Choose backgrounds that are going to show your subject most clearly. A lot of different coloured or different species of coral can be too “much” to serve as a background, so look for simple clear backdrops if you can’t get these marine creatures against the blue. When you are diving at our Two Fish Lembeh you’ll find the black volcanic sands make an amazing backdrop to images of colourful critters!
Particles here, there and everywhere!
Particles in your images are known as backscatter. It is often impossible to avoid having some backscatter – especially when you are diving over sandy sites. Most backscatter can be removed during processing – within reason. When shooting, remember that your flash or strobe will light up the particles so they will become more obvious. The closer you are to the subject the better – less water between the lens and the subject also means less particles and less backscatter to remove later. If you are shooting with a strobe(s), move your strobes further out, away from behind the lens and this will greatly reduce backscatter.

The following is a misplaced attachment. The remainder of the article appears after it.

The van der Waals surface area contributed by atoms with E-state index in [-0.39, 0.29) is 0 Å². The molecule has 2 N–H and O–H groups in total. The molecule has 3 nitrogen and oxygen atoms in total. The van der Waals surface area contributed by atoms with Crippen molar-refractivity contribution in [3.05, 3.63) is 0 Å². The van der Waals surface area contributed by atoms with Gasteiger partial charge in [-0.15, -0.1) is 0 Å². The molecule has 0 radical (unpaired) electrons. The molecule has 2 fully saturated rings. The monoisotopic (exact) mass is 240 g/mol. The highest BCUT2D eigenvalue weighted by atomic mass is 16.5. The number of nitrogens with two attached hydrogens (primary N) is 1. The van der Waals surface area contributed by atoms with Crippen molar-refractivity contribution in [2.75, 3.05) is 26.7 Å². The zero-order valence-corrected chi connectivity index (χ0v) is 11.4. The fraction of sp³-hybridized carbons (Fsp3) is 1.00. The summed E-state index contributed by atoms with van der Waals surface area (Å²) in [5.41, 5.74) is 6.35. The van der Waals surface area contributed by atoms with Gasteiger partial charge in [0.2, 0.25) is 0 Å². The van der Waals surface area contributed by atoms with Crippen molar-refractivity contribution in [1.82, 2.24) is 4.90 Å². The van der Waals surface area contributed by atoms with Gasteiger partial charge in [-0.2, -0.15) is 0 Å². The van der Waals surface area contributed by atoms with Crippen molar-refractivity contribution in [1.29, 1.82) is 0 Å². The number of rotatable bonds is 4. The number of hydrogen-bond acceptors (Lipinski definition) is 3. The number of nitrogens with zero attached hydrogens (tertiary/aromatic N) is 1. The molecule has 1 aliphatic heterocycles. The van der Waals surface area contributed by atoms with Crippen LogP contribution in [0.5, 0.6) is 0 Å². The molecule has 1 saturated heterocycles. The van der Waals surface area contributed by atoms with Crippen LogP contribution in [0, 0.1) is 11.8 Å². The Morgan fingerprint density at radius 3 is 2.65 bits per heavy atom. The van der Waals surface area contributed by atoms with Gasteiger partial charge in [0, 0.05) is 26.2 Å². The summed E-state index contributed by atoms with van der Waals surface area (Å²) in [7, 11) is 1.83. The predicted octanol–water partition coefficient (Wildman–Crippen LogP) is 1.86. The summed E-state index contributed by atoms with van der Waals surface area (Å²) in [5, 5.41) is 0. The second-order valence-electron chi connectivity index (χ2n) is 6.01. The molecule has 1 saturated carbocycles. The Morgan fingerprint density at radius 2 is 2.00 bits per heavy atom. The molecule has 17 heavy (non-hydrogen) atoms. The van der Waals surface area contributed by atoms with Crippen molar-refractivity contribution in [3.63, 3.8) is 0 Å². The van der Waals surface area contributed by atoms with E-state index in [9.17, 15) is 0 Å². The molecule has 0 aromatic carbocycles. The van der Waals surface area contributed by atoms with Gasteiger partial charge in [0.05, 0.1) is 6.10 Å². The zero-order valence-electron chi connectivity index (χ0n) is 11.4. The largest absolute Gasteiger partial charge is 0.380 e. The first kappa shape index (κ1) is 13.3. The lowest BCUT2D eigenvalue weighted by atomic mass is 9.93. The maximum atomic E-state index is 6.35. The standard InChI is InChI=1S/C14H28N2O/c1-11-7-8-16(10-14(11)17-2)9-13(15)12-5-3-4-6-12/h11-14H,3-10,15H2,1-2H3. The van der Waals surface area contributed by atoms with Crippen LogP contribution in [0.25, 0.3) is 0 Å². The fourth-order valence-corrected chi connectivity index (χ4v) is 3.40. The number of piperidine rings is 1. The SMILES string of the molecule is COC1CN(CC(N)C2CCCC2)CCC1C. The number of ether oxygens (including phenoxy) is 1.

This has to be one of the most important underwater photography tips you’ll ever hear – “get closer”. We mentioned being close to the subject about backscatter above but there is another reason for getting close – you shoot through a minimum amount of water (less distance beween your camera lens and the subject means less water. Water absorbs light, if you shoot from a large distance your subject will be dark and blurry. Approach your subject slowly and cautiously until it gets used to you, breathing calmly, and approaching with your camera already up.
What looks vibrant out of the water doesn’t necessarily look the same when you’re underwater. Water acts as a filter upon colours, absorbing and distorting most warm shades such as reds and oranges – which often appear as shades of blue in underwater images. The deeper you dive, the more colours are filtered out. First, you lose reds, then oranges, then yellows. For diving underwater photographers, it’s highly recommended to carry a white slate with you so that you can adjust the white balance at various depths. Don’t forget to adjust white balance as you ascend. You’ll need to correct for the return of colours that were lost at depth as you return to the shallows..